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A majority of the public (57 percent) want to see Republicans in Congress work with Democrats to make improvements to the 2010 health care law, while smaller shares say they want to see Republicans in Congress continue working on their own plan to repeal and replace the ACA (21 percent) or move on from health care to work on other priorities (21 percent). However, about half of Republicans and Trump supporters would like to see Republicans in Congress keep working on a plan to repeal the ACA.
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Like the Affordable Care Act (ObamaCare) or not, it’s impossible to deny that many exchanges — and consumers — are facing down a crisis. According to HHS, the number of participating insurers is down 38 percent this year. Just this month, Anthem BlueCross BlueShield announced it was leaving Nevada’s exchanges, and insurance companies nationwide are struggling with uncertainty over whether the Trump administration will pay out billions in expected federal subsidies.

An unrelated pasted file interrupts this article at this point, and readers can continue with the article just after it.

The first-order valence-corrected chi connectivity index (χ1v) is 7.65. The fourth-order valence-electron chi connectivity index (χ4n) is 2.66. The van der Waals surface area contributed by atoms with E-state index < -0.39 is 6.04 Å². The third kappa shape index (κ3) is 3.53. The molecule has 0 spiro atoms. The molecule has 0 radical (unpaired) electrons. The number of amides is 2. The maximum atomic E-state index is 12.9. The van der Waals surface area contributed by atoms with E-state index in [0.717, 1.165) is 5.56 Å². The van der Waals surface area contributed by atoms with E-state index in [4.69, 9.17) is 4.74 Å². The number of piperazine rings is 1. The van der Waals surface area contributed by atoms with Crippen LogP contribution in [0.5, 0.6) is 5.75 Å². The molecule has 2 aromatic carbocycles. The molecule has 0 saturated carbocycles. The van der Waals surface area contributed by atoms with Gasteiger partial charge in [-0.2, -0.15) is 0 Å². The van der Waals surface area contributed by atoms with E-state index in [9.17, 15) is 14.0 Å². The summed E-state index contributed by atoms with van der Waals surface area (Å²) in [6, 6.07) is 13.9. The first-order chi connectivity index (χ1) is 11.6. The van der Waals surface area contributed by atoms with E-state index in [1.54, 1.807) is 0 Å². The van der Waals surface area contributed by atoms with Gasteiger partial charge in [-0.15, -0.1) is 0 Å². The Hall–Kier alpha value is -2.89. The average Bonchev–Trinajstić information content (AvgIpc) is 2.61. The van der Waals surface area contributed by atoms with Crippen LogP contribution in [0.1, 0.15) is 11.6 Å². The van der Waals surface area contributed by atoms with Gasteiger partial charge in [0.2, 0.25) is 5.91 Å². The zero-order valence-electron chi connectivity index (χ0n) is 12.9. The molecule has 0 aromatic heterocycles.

Most worrisome is that the individual market itself appears to be shrinking, and 2.4 million Americans will have only one available insurance option. Average rate increases are, for the second straight year, expected to be in the double-digit range in 2018.

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Conservatives in the House hope to revive the failed effort to gut the Affordable Care Act with a long-shot drive to force Speaker Paul D. Ryan (R-Wis.) to hold a vote to simply repeal the health-care law without a replacement. Members of the conservative House Freedom Caucus want to seize control of the health-care debate by petitioning Republicans to hold a vote on a version of a repeal bill that passed the House in 2015.